As a result HS infants and young children are often overstimulated and neither the parent nor the infant may recognize this.
The infant may on the one hand be treated as difficult or demanding, or alternatively treated as fragile and overprotected.
These responses play themselves out in families during childhood and may create an internal belief in the HS child that they are "naturally difficult" or "delicate".
  • In those instances when sensitive parents recognize the needs of their infant or child and help them to develop the skills they need to avoid overstimulation, sensitive children can thrive and learn to use their sensitivity productively at a very early age.
  • As sensitive children acquire more self-management skills and are permitted to influence their personal environment, they will try to choose ways to avoid overstimulation.
    Often they are more solitary, choosing quiet pursuits such as reading or art.
Children are rarely able to identify their problem as "high sensitivity" and experience instead a feeling of being different and out of step with those around them.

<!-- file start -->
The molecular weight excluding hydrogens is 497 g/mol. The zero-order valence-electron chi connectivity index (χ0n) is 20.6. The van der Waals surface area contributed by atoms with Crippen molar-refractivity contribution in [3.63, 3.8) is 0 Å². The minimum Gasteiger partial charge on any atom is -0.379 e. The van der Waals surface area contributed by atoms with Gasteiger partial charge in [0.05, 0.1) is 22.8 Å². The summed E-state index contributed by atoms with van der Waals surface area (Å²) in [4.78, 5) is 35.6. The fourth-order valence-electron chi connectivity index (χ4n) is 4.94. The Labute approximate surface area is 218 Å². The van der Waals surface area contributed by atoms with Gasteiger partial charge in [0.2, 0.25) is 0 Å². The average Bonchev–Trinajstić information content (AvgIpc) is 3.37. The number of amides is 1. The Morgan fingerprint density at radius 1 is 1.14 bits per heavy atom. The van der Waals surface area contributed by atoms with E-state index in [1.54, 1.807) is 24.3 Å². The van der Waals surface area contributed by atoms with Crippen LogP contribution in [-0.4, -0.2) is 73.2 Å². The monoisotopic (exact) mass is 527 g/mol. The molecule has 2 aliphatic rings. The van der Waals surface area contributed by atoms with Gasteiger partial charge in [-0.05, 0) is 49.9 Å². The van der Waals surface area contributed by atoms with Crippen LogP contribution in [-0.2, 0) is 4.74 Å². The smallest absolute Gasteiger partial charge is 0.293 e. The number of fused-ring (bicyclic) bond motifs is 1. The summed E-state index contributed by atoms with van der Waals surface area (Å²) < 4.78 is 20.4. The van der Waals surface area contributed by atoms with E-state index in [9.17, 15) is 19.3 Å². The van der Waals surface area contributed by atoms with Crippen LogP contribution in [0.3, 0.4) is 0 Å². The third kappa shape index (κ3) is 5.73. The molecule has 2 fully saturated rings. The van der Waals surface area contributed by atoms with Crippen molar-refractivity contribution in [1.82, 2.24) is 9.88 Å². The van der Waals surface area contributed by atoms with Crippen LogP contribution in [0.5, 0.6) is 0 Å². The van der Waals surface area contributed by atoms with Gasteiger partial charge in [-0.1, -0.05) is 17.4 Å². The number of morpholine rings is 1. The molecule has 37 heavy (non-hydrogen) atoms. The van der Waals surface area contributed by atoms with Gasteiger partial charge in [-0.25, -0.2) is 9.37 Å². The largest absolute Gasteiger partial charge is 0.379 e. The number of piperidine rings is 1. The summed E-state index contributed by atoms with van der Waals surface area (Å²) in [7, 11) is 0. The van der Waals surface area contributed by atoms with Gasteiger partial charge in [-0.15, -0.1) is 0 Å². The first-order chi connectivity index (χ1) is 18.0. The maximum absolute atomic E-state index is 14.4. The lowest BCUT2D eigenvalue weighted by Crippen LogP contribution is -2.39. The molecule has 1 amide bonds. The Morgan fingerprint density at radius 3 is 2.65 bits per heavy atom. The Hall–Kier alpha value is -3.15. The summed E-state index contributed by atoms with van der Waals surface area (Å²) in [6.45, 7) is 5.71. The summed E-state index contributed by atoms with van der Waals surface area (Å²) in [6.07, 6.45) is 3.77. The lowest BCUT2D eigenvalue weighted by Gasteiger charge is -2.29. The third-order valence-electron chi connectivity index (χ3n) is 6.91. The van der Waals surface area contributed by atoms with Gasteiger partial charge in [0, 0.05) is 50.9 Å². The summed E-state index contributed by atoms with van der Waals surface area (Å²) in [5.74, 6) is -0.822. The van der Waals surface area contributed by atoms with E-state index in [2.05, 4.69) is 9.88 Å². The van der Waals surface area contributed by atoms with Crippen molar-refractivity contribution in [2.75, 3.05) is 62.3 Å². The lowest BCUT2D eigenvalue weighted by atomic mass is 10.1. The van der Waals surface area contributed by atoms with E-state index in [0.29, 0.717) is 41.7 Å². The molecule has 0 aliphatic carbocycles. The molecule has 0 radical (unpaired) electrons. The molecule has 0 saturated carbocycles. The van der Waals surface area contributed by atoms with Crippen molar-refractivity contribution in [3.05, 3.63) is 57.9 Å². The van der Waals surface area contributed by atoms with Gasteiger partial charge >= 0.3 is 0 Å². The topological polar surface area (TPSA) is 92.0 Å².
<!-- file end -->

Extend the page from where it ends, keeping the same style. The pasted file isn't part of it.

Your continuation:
These feelings are painful and may lead them to feel sad or angry.
Teen years...
more outgoing and voluntary control
Nature has determined that teens in general can handle a lot more stimulation.
Teens typically turn to peers and seek out a more exciting social life.
This is also true for many HSPs especially when they have had "good enough" childhood experiences.
Longitudinal studies of "reactive infants" who grow up to be shy children find that by the mid teens many of these children are no longer distinguishable from their peers.
In personal interviews with these reactive teens however, they tell the researchers that they still feel shy inside but are able to "act" outwardly as if they are not.
This testifies to the development of social skills which can be used voluntarily.
Twenties...